Former Student Loan Provider Focuses on Giving Back to Law Schools and Students

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Gavel and law books

For more than 35 years, the AccessLex Institute has provided resources to law schools and scholars by recognizing student barriers and offering services that help improve legal education access. The institute is a self-funded powerhouse of reinvestments for legal education, with more than $2.5 million grants awarded to law students in 2018. 

The nonprofit organization, which has nearly 100 employees, focuses on issues surrounding access to legal education. The institute conducts research, offers educational resources to students and administrators, and provides numerous services for advancement including two education centers: the Center for Legal Education Excellence (CLEE) and the Center for Education and Financial Capability (CEFC). 

The CLEE manages grant programs and concentrates on identifying plans to put underrepresented law students ahead, while the CEFC is available both online and on-campus to teach students to manage student loan debt and other financial responsibility.

AccessLex offers some tools for the public on its website, such as a student loan payment calculator and downloadable research data. But the majority of its services are offered to the 200 member schools, which include all American Bar Association (ABA) accredited law schools and a few for-profit institutions. 

AccessLex formerly operated as a student loan lender exclusively for law students and was previously named AccessGroup. In 2013, the federal government cut out middleman loan providers and made student loans accessible directly from the U.S. Treasury. This move caused AccessGroup to be pushed out of the student lending market. The CEO and board of directors then decided to rename and refocus the organization on reforming legal education.

“Our funding comes from lawyers paying their loans back to us,” says Aaron Taylor, executive director of CLEE. “We use that money to make it better for the next generation of law schools and lawyers.”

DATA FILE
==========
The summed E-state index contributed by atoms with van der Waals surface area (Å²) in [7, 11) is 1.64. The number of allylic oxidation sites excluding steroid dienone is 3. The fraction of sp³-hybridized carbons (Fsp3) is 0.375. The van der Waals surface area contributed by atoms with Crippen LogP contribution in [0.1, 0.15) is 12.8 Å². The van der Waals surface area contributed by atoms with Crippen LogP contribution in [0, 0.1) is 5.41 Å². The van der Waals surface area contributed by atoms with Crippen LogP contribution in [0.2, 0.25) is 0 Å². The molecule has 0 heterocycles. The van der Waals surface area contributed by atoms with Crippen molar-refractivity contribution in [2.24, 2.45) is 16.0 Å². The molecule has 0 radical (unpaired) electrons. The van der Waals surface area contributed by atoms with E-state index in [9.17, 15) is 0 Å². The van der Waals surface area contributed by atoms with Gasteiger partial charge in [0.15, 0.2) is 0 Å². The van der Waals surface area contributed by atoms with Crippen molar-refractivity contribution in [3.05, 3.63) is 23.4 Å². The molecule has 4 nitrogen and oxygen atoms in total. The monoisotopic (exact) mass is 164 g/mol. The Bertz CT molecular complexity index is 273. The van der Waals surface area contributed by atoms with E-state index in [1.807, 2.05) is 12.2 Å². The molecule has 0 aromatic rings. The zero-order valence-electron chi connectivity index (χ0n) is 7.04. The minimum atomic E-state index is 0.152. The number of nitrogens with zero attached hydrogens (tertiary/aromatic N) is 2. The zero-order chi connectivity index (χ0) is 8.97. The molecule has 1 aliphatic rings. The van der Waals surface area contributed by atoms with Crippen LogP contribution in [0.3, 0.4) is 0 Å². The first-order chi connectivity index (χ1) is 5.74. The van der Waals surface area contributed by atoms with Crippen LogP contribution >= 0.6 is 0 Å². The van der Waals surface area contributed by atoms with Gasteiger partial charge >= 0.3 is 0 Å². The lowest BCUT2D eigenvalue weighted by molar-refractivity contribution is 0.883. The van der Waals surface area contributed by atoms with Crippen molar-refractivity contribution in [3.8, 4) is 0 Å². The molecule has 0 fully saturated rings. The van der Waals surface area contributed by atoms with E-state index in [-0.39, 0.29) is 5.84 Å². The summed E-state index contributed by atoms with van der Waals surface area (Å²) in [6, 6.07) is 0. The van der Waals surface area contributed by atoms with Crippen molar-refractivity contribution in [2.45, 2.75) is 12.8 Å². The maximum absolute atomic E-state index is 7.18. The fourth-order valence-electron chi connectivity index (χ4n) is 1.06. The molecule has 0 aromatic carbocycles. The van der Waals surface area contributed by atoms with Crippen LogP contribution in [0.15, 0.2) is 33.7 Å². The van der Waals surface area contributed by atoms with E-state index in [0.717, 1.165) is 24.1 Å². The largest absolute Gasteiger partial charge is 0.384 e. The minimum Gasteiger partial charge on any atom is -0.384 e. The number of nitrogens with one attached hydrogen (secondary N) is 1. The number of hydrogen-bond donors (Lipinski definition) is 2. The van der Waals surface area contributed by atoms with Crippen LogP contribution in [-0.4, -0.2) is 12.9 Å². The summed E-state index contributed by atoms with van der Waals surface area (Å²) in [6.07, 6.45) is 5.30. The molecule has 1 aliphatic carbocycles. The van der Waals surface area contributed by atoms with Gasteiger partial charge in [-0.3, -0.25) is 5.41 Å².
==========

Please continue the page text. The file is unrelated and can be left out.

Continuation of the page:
Taylor describes AccessLex’s framework as a “pay it forward” story. Since 2014, the organization has awarded 79 grants totaling more than $8 million. 

Furthering its commitment to eliminating disparities and improving law school entry, AccessLex offers a pipeline grant that provides up to $125,000 to higher education programs seeking to increase racial, ethnic, or socioeconomic diversity in legal education. 

The institute offers an on-the-go, segmented, online curriculum called MAX, which is structured to complement the work students are already doing with loan repayment and personal finance. It also combines in-person workshops and one-on-one counseling. 

Taylor says several schools have adopted the curriculum without a directive from the ABA or any other organization, which “really shows the value of the program.”

Next year, AccessLex plans to launch a summer program called LexScholars, which is designed to help people from underrepresented racial, ethnic, and socioeconomic backgrounds. It starts as a four-week summer residential program in Washington, D.C., and offers a continued education component for one year. 

“What we’re seeking to do is really move the needle on diversity by targeting students that have potential to be successful law students and lawyers,” Taylor says.

Mariah Stewart is a staff writer for INSIGHT Into Diversity. This article ran in the July/August 2019 issue.